Anticipation builds as the new school year approaches. Every year my kids become antsy as the stores fill up with new backpacks, fun colorful accessories, and the latest in locker and school supplies. And even though I am not ready to begin the process of letting summer with my kids slip though my fingers, I grudgingly give in and get to work. The excitement of, and preparation for, a new school year can be stressful for the parents and children.
So, what can parents do to make the transition smooth—especially for the child who is attending a traditional school for the first time or going to a new school? Here are some ideas to get everyone ready.
Schedule a visit
Meeting the teacher and walking through the building does a lot to ease the stress of change. If your child’s schedule requires changing classrooms and the use of a locker, take them to school, encourage them to physically walk through their schedule and become familiar with their locker. “We love to have parents bring their new students to the school and wander the halls before schools starts. It helps them feel a bit more at home once classes begin,” says Ben Franklin Middle School Principal John Nelson. This solves two problems: Your child gains a sense of the familiar and you, when you think of your child during the day, can be calm knowing where your child is.
Get the paperwork done
Mark this task off your to-do list early. Doing so allows you the time to address anything that may have been overlooked, like a copy of your child’s inoculations. Make and keep copies in case paperwork is misplaced. Keep a folder at home for each of your children with all required school paperwork, class list, phone numbers, class schedule, and any other important papers. If you need something, you’ll know where it is. Last minute worries and misplaced paper add to stress. You’re working towards smooth, yes?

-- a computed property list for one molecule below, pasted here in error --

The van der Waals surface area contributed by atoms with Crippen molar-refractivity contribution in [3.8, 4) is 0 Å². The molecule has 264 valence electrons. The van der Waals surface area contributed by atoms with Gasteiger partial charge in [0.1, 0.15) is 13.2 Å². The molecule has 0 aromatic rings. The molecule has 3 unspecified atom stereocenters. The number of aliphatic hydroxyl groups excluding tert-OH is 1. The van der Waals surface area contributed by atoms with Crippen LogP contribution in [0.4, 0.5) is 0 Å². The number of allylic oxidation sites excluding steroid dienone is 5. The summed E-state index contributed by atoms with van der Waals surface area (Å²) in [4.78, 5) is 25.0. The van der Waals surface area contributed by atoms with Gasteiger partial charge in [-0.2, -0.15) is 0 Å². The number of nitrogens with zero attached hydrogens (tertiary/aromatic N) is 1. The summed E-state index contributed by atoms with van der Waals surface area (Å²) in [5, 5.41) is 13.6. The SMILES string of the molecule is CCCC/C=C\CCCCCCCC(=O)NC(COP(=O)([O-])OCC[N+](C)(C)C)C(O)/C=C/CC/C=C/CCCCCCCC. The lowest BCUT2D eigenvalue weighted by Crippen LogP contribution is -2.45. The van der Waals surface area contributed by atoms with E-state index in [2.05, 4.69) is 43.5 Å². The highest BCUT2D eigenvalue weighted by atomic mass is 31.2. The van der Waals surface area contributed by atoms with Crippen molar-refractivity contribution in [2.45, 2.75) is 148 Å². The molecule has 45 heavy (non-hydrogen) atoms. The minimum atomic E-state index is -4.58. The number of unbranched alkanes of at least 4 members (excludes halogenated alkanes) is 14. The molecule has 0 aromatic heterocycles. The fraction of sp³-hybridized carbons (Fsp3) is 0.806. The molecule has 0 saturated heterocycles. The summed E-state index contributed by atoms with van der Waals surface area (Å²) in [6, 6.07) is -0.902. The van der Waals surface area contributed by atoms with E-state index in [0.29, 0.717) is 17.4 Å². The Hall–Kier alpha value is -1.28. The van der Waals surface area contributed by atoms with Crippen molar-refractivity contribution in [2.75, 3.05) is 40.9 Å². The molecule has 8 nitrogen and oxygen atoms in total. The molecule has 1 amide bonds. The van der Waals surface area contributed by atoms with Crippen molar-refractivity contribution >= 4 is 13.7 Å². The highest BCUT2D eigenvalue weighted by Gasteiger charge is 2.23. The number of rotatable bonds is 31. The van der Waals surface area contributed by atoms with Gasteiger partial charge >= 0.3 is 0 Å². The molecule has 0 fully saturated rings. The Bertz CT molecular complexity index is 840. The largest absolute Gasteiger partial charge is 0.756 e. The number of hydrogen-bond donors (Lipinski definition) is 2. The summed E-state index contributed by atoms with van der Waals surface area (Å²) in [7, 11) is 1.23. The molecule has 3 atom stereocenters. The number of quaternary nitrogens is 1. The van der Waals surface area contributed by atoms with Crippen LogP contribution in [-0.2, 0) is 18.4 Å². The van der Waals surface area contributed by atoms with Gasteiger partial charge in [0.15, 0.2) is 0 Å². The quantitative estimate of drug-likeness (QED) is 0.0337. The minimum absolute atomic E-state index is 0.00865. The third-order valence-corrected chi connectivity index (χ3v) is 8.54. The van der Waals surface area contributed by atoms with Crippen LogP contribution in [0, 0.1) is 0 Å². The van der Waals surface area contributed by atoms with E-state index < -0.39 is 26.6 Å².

Take your child shopping
Shopping for school supplies is our annual first step in getting ready for school, part of our tradition for transitioning from summer back to school. In the early part of August, we wade through the aisles with shopping carts and our lists of required school supplies. Each of my four kids has a copy of their list and runs through the aisles, grabbing items on their list and throwing supplies into the carts. I check what is in the carts against my master list. I also adjust supplies to account for the myriad school projects that will pop up throughout the school year and the items that may not go the distance over the course of the school year (extra poster board, erasers, folders, plastic rulers, highlighters, dry erase markers).
If your insurance allows, consider scheduling checkups as early as possible. Seeing the dentist and doctor earlier, especially when inoculations are required, disassociates them with the start of school. Middle and high school sports physicals will need to be completed before your child begins practices for fall sports.
Connect or reconnect
Consider a simple get together or picnic with school friends and families you may not have seen over the summer. Reestablishing friendships and catching up does wonders for everyone. This is a great opportunity for new families to get acquainted as well. If you are the new family, ask for a mentor family who has a child the same age as yours. The mentor family can “hold your hand” as you and your child transition into the new school environment, answering questions and helping you become familiar with the system.
Move the clock up
Summer is time to replenish; to slow down. Even if you work, your child, whether at camp or at home, has been sleeping in and staying up later. Gradually begin moving bedtimes and wake-up times back to school schedules. Changing the schedule should help you get some added sleep, too, since you aren’t staying up as late. The excitement of the new school year, adjustment to class work and studying, and added expectations wear your child out, so make sure they start off rested and ready to learn. In addition to schedule adjustments, Fargo mom Kelli Bourke says she and her husband start talking about the upcoming school year with the kids to get them prepared and excited for school. “This year, Ella will be going into first grade, so we’ll read books about starting first grade. Last year, she couldn’t get enough of the book about starting kindergarten,” says Bourke.